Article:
• Intelligent Transportation Systems (ITS) – This training focuses on how to improve highway safety with intelligent transportation systems.
  • Transportation Planning – This program includes application of the FHWA Traffic Monitoring Guide, statewide transportation planning, and traffic monitoring and pavement design programs.

TMC Emergency Management/Operations Plan Overview Training

TMCs should develop this training for their own use since it is not readily available. Specific topics covered in the program should include the following:

  • Pre-impact preparations, including relationships between the type of emergency and necessary preparations, responsibilities of different agencies for preparedness, and location of sites of greatest risk;
  • Communications and required interoperability;
  • Activation and management of emergency operations centers (EOC), including locations, equipment, operation, staffing, and redundancy; and
  • How to maintain public order during emergency operations.

This EOP Training can be conducted jointly with external responding agencies by utilizing the Capabilities Gap Analysis format, which delineates response capabilities and responsibilities between the TMC and external responding agencies. Additional information is available in the EOP section.

TMC Emergency Response Standard Operating Procedures SOP Training

TMCs should develop this type of training for their own use since it is not readily available. Specific topics covered in the training should include the following:

  • The actions to support traffic incident detection, management, response, and recovery;
  • Operation of warning systems (e.g., types of warnings, how they will be distributed, obligations on receiving warnings);
  • Emergency evacuation procedures, including conditions under which evacuation is authorized; routes to be followed and destinations; how people of age, who are ill, who are institutionalized, or combinations thereof will be accommodated; and locations and facilities for emergency shelters;
  • Search and rescue (SAR) needs and required capabilities; and
  • Public information requirements during emergencies.

SOP Training can also be conducted jointly with external responding agencies by utilizing the Capabilities Gap Analysis format, which delineates response capabilities and responsibilities between the TMC and external responding agencies. Additional information is available in the EOP section (3.6).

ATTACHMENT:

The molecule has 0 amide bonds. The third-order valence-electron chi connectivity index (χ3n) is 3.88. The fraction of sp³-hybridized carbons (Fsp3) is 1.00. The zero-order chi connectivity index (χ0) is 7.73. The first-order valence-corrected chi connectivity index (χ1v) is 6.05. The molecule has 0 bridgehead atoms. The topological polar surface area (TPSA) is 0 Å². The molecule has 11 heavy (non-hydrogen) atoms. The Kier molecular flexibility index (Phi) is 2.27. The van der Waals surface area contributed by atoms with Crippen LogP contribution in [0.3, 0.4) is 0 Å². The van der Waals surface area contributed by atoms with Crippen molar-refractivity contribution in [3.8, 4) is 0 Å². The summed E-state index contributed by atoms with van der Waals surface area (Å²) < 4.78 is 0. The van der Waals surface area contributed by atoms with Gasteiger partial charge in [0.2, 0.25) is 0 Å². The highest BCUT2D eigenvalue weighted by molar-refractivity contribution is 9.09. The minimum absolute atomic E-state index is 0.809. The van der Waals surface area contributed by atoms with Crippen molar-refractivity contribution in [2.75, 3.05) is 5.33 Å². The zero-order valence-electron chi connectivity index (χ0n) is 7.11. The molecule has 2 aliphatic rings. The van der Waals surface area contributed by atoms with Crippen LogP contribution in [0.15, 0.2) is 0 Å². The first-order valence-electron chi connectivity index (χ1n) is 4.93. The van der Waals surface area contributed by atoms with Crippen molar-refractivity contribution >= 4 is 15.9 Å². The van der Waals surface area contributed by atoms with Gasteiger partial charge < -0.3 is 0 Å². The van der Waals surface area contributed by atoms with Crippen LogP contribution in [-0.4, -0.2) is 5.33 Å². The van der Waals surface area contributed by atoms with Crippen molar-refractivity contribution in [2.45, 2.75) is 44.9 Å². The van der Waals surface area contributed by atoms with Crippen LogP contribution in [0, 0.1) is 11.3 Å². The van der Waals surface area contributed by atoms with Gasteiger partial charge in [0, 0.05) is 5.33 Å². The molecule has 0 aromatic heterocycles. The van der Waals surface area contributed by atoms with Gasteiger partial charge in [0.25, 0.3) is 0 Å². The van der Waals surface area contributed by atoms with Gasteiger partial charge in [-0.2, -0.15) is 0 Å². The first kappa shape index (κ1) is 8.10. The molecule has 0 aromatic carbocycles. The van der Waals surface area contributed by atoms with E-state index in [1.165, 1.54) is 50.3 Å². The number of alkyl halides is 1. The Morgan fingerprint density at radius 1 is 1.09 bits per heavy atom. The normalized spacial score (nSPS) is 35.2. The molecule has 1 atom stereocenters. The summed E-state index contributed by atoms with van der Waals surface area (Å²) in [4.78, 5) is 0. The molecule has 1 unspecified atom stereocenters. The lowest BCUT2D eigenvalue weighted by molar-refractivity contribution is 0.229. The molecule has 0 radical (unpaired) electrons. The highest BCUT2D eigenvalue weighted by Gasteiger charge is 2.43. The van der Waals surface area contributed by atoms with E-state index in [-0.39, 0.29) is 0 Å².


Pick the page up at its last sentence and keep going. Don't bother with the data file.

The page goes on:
TMCs can learn from successful implementation of these training programs in transportation and TMC settings. While ICS-100 and ICS-200 are basic, easy to complete on-line courses, ICS-300 and ICS-402 represent more investments in training. ICS-300 is a classroom course spanning several days, and the ICS-402 requires time and commitment from senior executives. An advanced TMC training program should include basic courses along with more advanced offerings.

TMCs should take advantage of the applicability of ICS and NIMS to virtually any field, setting, or industry. This added benefit allows organizations and personnel from different fields who adopt ICS to understand and work within another emergency management framework. Different agency personnel, both trained separately in ICS, will immediately enhance their ability to effectively interact and cooperate during an incident. Joint training attended simultaneously by both TMC and public safety personnel offers additional value. Modification of these settings, scenarios, and examples can provide enhanced interagency cooperation and understanding.

3.8.7 Conduct Drills and Exercises

A formal and well-developed drill/exercise program validates the concepts and policies embedded in the EOP and SOPs. The drills/exercises test the organization’s capability to execute their actions in an effective and integrated manner. A leading standard for exercise design, development, conduct, evaluation, and improvement planning is FEMA’s Homeland Security Exercise Evaluation Program (HSEEP). HSEEP is a capabilities and performance-based exercise program that provides standardized guidance and terminology. A key objective of HSEEP is to promote consistency among exercises across the nation to enhance national preparedness. A key component of HSEEP is fostering self-sustaining exercise programs by providing jurisdictions with consistent doctrine and resources for program management. A Visual illustration of the HSEEP process is provided in Figure 3.5.

Figure 3.5 HSEEP Exercise Program Management Model

This figures shows the Homeland Security Exercise Evaluation Program (HSEEP) program management model. The graphic is a circle that has Exercise Program Management in the middle and a series of continuous arrows around it which include Design and Development, Foundation, Improvement Planning, Evaluation, and Conduct.
Source: HSEEP Exercise Program Management Model, Department of Homeland Security/Federal Emergency Management Agency (DHS/FEMA), February 2007.